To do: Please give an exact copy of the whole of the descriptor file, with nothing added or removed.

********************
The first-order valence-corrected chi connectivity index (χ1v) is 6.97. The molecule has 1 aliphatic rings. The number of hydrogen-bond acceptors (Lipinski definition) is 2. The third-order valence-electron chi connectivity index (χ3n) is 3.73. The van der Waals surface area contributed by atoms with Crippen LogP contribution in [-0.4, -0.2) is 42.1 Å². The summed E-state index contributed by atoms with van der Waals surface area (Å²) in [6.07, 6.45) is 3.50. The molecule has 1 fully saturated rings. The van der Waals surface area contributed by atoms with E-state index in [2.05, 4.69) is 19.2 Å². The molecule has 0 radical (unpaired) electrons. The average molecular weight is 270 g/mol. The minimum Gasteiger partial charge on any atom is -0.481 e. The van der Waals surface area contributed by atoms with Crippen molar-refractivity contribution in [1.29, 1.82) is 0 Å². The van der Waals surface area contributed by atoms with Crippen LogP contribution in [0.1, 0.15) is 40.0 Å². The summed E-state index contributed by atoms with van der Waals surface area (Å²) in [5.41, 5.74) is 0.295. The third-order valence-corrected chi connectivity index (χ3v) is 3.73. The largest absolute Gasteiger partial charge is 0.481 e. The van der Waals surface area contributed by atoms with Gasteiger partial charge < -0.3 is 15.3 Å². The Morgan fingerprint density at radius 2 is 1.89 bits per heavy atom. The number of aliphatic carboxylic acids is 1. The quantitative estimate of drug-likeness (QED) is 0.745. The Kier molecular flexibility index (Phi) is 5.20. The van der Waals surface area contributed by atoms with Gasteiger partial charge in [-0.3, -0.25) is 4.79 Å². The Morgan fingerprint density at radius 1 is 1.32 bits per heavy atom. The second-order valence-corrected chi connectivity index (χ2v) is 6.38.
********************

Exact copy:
The first-order valence-corrected chi connectivity index (χ1v) is 6.97. The molecule has 1 aliphatic rings. The number of hydrogen-bond acceptors (Lipinski definition) is 2. The third-order valence-electron chi connectivity index (χ3n) is 3.73. The van der Waals surface area contributed by atoms with Crippen LogP contribution in [-0.4, -0.2) is 42.1 Å². The summed E-state index contributed by atoms with van der Waals surface area (Å²) in [6.07, 6.45) is 3.50. The molecule has 1 fully saturated rings. The van der Waals surface area contributed by atoms with E-state index in [2.05, 4.69) is 19.2 Å². The molecule has 0 radical (unpaired) electrons. The average molecular weight is 270 g/mol. The minimum Gasteiger partial charge on any atom is -0.481 e. The van der Waals surface area contributed by atoms with Crippen molar-refractivity contribution in [1.29, 1.82) is 0 Å². The van der Waals surface area contributed by atoms with Crippen LogP contribution in [0.1, 0.15) is 40.0 Å². The summed E-state index contributed by atoms with van der Waals surface area (Å²) in [5.41, 5.74) is 0.295. The third-order valence-corrected chi connectivity index (χ3v) is 3.73. The largest absolute Gasteiger partial charge is 0.481 e. The van der Waals surface area contributed by atoms with Gasteiger partial charge < -0.3 is 15.3 Å². The Morgan fingerprint density at radius 2 is 1.89 bits per heavy atom. The number of aliphatic carboxylic acids is 1. The quantitative estimate of drug-likeness (QED) is 0.745. The Kier molecular flexibility index (Phi) is 5.20. The van der Waals surface area contributed by atoms with Gasteiger partial charge in [-0.3, -0.25) is 4.79 Å². The Morgan fingerprint density at radius 1 is 1.32 bits per heavy atom. The second-order valence-corrected chi connectivity index (χ2v) is 6.38.